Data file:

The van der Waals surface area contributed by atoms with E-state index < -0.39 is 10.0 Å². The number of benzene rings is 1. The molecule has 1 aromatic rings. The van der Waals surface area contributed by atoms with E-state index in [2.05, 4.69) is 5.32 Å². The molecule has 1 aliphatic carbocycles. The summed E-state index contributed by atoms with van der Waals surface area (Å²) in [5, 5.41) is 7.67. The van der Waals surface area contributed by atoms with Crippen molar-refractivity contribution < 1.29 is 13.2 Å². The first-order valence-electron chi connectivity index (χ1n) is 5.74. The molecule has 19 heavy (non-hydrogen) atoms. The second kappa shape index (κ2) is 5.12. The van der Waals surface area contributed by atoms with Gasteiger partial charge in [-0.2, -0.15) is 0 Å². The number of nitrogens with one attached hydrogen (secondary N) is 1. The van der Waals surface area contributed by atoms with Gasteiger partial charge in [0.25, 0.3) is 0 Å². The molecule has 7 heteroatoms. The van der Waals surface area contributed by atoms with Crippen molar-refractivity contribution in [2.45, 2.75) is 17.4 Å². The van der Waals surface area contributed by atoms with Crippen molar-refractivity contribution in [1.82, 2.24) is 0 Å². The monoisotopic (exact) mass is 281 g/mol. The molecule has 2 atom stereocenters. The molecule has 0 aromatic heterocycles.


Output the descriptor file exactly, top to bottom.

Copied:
The van der Waals surface area contributed by atoms with E-state index < -0.39 is 10.0 Å². The number of benzene rings is 1. The molecule has 1 aromatic rings. The van der Waals surface area contributed by atoms with E-state index in [2.05, 4.69) is 5.32 Å². The molecule has 1 aliphatic carbocycles. The summed E-state index contributed by atoms with van der Waals surface area (Å²) in [5, 5.41) is 7.67. The van der Waals surface area contributed by atoms with Crippen molar-refractivity contribution < 1.29 is 13.2 Å². The first-order valence-electron chi connectivity index (χ1n) is 5.74. The molecule has 19 heavy (non-hydrogen) atoms. The second kappa shape index (κ2) is 5.12. The van der Waals surface area contributed by atoms with Gasteiger partial charge in [-0.2, -0.15) is 0 Å². The number of nitrogens with one attached hydrogen (secondary N) is 1. The van der Waals surface area contributed by atoms with Gasteiger partial charge in [0.25, 0.3) is 0 Å². The molecule has 7 heteroatoms. The van der Waals surface area contributed by atoms with Crippen molar-refractivity contribution in [2.45, 2.75) is 17.4 Å². The van der Waals surface area contributed by atoms with Crippen molar-refractivity contribution in [1.82, 2.24) is 0 Å². The monoisotopic (exact) mass is 281 g/mol. The molecule has 2 atom stereocenters. The molecule has 0 aromatic heterocycles.